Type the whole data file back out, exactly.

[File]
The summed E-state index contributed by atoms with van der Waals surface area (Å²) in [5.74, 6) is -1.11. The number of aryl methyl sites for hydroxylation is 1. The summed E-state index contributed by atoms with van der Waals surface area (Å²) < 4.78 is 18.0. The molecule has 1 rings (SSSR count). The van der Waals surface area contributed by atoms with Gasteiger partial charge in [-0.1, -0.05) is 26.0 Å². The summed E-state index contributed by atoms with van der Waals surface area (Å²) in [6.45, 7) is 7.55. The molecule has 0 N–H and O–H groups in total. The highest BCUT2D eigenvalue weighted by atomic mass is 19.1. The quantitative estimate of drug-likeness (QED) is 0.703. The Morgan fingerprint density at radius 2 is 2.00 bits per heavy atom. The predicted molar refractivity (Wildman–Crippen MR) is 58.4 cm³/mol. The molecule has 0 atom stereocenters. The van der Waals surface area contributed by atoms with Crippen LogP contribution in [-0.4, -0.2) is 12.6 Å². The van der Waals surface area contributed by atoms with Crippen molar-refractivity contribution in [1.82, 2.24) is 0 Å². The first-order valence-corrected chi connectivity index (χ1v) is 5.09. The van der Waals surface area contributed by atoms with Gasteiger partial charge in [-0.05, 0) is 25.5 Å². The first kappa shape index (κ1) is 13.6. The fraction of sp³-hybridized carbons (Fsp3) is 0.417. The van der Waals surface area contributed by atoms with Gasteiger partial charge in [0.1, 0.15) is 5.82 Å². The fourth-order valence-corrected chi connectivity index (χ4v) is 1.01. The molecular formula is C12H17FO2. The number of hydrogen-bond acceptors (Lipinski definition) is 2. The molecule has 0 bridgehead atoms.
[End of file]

The summed E-state index contributed by atoms with van der Waals surface area (Å²) in [5.74, 6) is -1.11. The number of aryl methyl sites for hydroxylation is 1. The summed E-state index contributed by atoms with van der Waals surface area (Å²) < 4.78 is 18.0. The molecule has 1 rings (SSSR count). The van der Waals surface area contributed by atoms with Gasteiger partial charge in [-0.1, -0.05) is 26.0 Å². The summed E-state index contributed by atoms with van der Waals surface area (Å²) in [6.45, 7) is 7.55. The molecule has 0 N–H and O–H groups in total. The highest BCUT2D eigenvalue weighted by atomic mass is 19.1. The quantitative estimate of drug-likeness (QED) is 0.703. The Morgan fingerprint density at radius 2 is 2.00 bits per heavy atom. The predicted molar refractivity (Wildman–Crippen MR) is 58.4 cm³/mol. The molecule has 0 atom stereocenters. The van der Waals surface area contributed by atoms with Crippen LogP contribution in [-0.4, -0.2) is 12.6 Å². The van der Waals surface area contributed by atoms with Crippen molar-refractivity contribution in [1.82, 2.24) is 0 Å². The first-order valence-corrected chi connectivity index (χ1v) is 5.09. The van der Waals surface area contributed by atoms with Gasteiger partial charge in [-0.05, 0) is 25.5 Å². The first kappa shape index (κ1) is 13.6. The fraction of sp³-hybridized carbons (Fsp3) is 0.417. The van der Waals surface area contributed by atoms with Gasteiger partial charge in [0.1, 0.15) is 5.82 Å². The fourth-order valence-corrected chi connectivity index (χ4v) is 1.01. The molecular formula is C12H17FO2. The number of hydrogen-bond acceptors (Lipinski definition) is 2. The molecule has 0 bridgehead atoms.